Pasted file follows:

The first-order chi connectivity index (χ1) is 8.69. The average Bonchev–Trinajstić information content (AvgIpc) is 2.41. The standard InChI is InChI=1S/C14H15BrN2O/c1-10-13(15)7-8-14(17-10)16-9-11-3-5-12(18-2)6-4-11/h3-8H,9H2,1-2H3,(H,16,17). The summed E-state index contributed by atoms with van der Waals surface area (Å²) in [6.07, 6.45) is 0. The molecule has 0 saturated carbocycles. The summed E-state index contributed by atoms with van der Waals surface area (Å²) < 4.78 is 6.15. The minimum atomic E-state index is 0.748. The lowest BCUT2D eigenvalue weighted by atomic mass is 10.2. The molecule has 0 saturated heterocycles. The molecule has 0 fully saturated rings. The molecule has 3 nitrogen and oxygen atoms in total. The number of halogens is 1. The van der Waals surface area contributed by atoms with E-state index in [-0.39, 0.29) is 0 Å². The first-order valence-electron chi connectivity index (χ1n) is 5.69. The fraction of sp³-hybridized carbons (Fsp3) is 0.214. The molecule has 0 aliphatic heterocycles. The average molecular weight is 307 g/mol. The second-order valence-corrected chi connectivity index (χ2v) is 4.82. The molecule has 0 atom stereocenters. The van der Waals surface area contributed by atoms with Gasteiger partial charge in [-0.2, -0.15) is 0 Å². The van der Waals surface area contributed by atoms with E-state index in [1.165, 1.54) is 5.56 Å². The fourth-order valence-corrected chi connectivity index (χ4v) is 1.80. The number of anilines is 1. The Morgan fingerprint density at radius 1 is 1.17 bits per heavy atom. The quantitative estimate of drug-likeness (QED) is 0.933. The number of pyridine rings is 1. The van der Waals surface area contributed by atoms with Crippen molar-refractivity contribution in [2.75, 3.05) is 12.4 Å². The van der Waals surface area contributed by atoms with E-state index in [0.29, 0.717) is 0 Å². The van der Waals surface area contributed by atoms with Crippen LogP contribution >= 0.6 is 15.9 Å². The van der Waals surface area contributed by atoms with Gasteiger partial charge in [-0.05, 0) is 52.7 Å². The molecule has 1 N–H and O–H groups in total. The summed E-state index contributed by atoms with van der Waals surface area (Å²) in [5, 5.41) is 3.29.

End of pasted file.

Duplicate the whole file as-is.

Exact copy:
The first-order chi connectivity index (χ1) is 8.69. The average Bonchev–Trinajstić information content (AvgIpc) is 2.41. The standard InChI is InChI=1S/C14H15BrN2O/c1-10-13(15)7-8-14(17-10)16-9-11-3-5-12(18-2)6-4-11/h3-8H,9H2,1-2H3,(H,16,17). The summed E-state index contributed by atoms with van der Waals surface area (Å²) in [6.07, 6.45) is 0. The molecule has 0 saturated carbocycles. The summed E-state index contributed by atoms with van der Waals surface area (Å²) < 4.78 is 6.15. The minimum atomic E-state index is 0.748. The lowest BCUT2D eigenvalue weighted by atomic mass is 10.2. The molecule has 0 saturated heterocycles. The molecule has 0 fully saturated rings. The molecule has 3 nitrogen and oxygen atoms in total. The number of halogens is 1. The van der Waals surface area contributed by atoms with E-state index in [-0.39, 0.29) is 0 Å². The first-order valence-electron chi connectivity index (χ1n) is 5.69. The fraction of sp³-hybridized carbons (Fsp3) is 0.214. The molecule has 0 aliphatic heterocycles. The average molecular weight is 307 g/mol. The second-order valence-corrected chi connectivity index (χ2v) is 4.82. The molecule has 0 atom stereocenters. The van der Waals surface area contributed by atoms with Gasteiger partial charge in [-0.2, -0.15) is 0 Å². The van der Waals surface area contributed by atoms with E-state index in [1.165, 1.54) is 5.56 Å². The fourth-order valence-corrected chi connectivity index (χ4v) is 1.80. The number of anilines is 1. The Morgan fingerprint density at radius 1 is 1.17 bits per heavy atom. The quantitative estimate of drug-likeness (QED) is 0.933. The number of pyridine rings is 1. The van der Waals surface area contributed by atoms with Crippen molar-refractivity contribution in [2.75, 3.05) is 12.4 Å². The van der Waals surface area contributed by atoms with E-state index in [0.29, 0.717) is 0 Å². The van der Waals surface area contributed by atoms with Crippen LogP contribution >= 0.6 is 15.9 Å². The van der Waals surface area contributed by atoms with Gasteiger partial charge in [-0.05, 0) is 52.7 Å². The molecule has 1 N–H and O–H groups in total. The summed E-state index contributed by atoms with van der Waals surface area (Å²) in [5, 5.41) is 3.29.